Cracker Barrell Ad

Cracker Barrel is a good example of an in-store experience targeted to multiple generations. Baby boomers and traditionalists love the greeting from store employees and the ability to sit in rockers on the front porch or play a game of checkers. Millennials and Gen Y can order quickly online and pick their food up, minimizing contact if they prefer. Even the store has items for all age groups, from the very young to the very old.

9. Track Everything

No matter which generations you’re targeting, track their buying habits and how many from each range are interacting on social media or visiting your website. The more information you gather, the better you can market to those people who already love your product and expand your reach further. Test a variety of campaigns and figure out which ones have the best return on investment (ROI).

 

In-Store and Online Experience

Customer experience should remain consistent no matter where customers visit you, whether online or in-store. Even though you can apply generalizations to each generation, remember that your customers are made up of unique individuals who may or may not fit into those categories.

To customize your customer experience, always listen to your customers and note how they respond to your marketing efforts. At the end of the day, it doesn’t matter if a customer is a millennial or a traditionalist. What matters is the specific needs of that individual and how you meet those needs.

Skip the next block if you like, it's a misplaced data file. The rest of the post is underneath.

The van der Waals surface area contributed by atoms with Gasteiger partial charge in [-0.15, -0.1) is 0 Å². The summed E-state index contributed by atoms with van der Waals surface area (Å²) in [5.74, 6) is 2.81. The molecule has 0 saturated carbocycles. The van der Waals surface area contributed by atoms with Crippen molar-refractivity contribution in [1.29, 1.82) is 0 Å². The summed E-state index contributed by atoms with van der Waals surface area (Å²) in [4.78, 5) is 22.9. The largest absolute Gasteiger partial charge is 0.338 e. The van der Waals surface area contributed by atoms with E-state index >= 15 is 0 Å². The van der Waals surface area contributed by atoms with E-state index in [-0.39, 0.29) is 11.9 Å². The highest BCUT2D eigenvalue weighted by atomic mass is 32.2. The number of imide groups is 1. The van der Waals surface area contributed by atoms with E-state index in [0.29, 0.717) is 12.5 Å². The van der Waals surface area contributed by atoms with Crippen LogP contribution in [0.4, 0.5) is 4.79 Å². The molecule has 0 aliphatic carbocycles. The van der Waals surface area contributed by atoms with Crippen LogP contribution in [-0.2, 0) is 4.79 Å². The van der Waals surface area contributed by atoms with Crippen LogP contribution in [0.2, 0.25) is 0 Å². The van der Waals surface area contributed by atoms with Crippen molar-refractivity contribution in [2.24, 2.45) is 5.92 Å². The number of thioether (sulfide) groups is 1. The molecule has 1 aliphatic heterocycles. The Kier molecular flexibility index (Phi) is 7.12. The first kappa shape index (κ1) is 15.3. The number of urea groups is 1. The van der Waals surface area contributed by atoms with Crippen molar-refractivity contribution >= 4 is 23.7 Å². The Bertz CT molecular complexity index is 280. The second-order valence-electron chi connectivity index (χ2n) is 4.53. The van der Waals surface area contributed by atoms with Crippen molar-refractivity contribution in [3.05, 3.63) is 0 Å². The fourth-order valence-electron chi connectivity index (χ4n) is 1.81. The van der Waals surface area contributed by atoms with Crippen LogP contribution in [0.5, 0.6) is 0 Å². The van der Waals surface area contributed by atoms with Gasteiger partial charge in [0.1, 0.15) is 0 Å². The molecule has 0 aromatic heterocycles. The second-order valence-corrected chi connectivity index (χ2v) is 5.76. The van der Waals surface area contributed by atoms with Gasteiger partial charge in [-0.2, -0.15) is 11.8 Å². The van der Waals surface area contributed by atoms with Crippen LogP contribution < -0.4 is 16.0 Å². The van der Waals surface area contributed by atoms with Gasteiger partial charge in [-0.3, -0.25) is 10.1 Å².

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Lexie Lu

Lexie is a UX designer and software prototyping enthusiast. Most of her mornings are spent writing HTML code with a large cup of coffee in close proximity. Check out her design blog, Design Roast, and follow her on Twitter @lexieludesigner.

By | 2018-08-30T13:46:29-04:00 August 21st, 2018|Customer Engagement Strategy, Guest Blog, How To's|0 Comments

About the Author:

Mike founded StoryMiners in 2002 as one of the world's first story and customer experience design firms. 750+ project later, the firms know how to help leaders get their stories straight. And, express them as experiences their customers rave about. A certified consultant, speaker, and experience designer, Mike has helped his clients earn nearly $2 billion from improvements in sales, operations, service design, and brand management. Mike is a graduate of Arizona State/Thunderbird (MBA) and the University of Florida (BA). He has also spent two years overseas, learning Portuguese, Spanish, and Russian along the way. #experience design #story #storymining #speaker #strategy #facilitator #keynotespeaker #designthinking #custexp #travel #woodworking